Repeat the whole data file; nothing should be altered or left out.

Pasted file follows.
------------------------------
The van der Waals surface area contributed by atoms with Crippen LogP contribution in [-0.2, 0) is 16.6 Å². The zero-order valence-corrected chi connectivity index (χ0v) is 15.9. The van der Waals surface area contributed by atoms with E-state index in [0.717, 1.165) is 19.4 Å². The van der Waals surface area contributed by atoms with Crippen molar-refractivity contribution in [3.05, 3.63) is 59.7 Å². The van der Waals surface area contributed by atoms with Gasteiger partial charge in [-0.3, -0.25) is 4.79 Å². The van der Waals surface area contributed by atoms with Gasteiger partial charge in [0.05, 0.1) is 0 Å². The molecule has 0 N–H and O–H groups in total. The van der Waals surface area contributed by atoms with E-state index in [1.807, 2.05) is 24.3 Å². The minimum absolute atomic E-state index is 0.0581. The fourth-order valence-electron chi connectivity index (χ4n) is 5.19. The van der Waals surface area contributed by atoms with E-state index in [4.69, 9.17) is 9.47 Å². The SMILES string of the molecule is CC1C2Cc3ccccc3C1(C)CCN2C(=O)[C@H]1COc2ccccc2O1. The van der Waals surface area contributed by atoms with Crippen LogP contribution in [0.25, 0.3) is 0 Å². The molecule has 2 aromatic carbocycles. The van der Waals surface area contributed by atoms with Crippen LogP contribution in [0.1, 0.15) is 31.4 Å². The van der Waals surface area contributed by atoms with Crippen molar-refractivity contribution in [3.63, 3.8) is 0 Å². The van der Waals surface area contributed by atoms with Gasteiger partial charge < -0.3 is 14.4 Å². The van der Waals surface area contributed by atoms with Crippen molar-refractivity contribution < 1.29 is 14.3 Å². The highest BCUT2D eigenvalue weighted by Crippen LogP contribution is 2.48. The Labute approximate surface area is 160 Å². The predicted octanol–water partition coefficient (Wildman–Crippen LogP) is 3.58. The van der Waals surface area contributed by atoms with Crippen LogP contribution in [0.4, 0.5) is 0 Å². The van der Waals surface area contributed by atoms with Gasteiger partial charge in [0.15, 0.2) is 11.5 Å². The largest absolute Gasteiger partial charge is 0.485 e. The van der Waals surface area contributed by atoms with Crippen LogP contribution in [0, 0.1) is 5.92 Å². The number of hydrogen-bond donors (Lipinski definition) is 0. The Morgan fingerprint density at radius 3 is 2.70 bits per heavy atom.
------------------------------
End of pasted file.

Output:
The van der Waals surface area contributed by atoms with Crippen LogP contribution in [-0.2, 0) is 16.6 Å². The zero-order valence-corrected chi connectivity index (χ0v) is 15.9. The van der Waals surface area contributed by atoms with E-state index in [0.717, 1.165) is 19.4 Å². The van der Waals surface area contributed by atoms with Crippen molar-refractivity contribution in [3.05, 3.63) is 59.7 Å². The van der Waals surface area contributed by atoms with Gasteiger partial charge in [-0.3, -0.25) is 4.79 Å². The van der Waals surface area contributed by atoms with Gasteiger partial charge in [0.05, 0.1) is 0 Å². The molecule has 0 N–H and O–H groups in total. The van der Waals surface area contributed by atoms with E-state index in [1.807, 2.05) is 24.3 Å². The minimum absolute atomic E-state index is 0.0581. The fourth-order valence-electron chi connectivity index (χ4n) is 5.19. The van der Waals surface area contributed by atoms with E-state index in [4.69, 9.17) is 9.47 Å². The SMILES string of the molecule is CC1C2Cc3ccccc3C1(C)CCN2C(=O)[C@H]1COc2ccccc2O1. The van der Waals surface area contributed by atoms with Crippen LogP contribution in [0.25, 0.3) is 0 Å². The molecule has 2 aromatic carbocycles. The van der Waals surface area contributed by atoms with Crippen LogP contribution in [0.1, 0.15) is 31.4 Å². The van der Waals surface area contributed by atoms with Crippen molar-refractivity contribution in [3.63, 3.8) is 0 Å². The van der Waals surface area contributed by atoms with Gasteiger partial charge < -0.3 is 14.4 Å². The van der Waals surface area contributed by atoms with Crippen molar-refractivity contribution < 1.29 is 14.3 Å². The highest BCUT2D eigenvalue weighted by Crippen LogP contribution is 2.48. The Labute approximate surface area is 160 Å². The predicted octanol–water partition coefficient (Wildman–Crippen LogP) is 3.58. The van der Waals surface area contributed by atoms with Crippen LogP contribution in [0.4, 0.5) is 0 Å². The van der Waals surface area contributed by atoms with Gasteiger partial charge in [0.15, 0.2) is 11.5 Å². The largest absolute Gasteiger partial charge is 0.485 e. The van der Waals surface area contributed by atoms with Crippen LogP contribution in [0, 0.1) is 5.92 Å². The number of hydrogen-bond donors (Lipinski definition) is 0. The Morgan fingerprint density at radius 3 is 2.70 bits per heavy atom.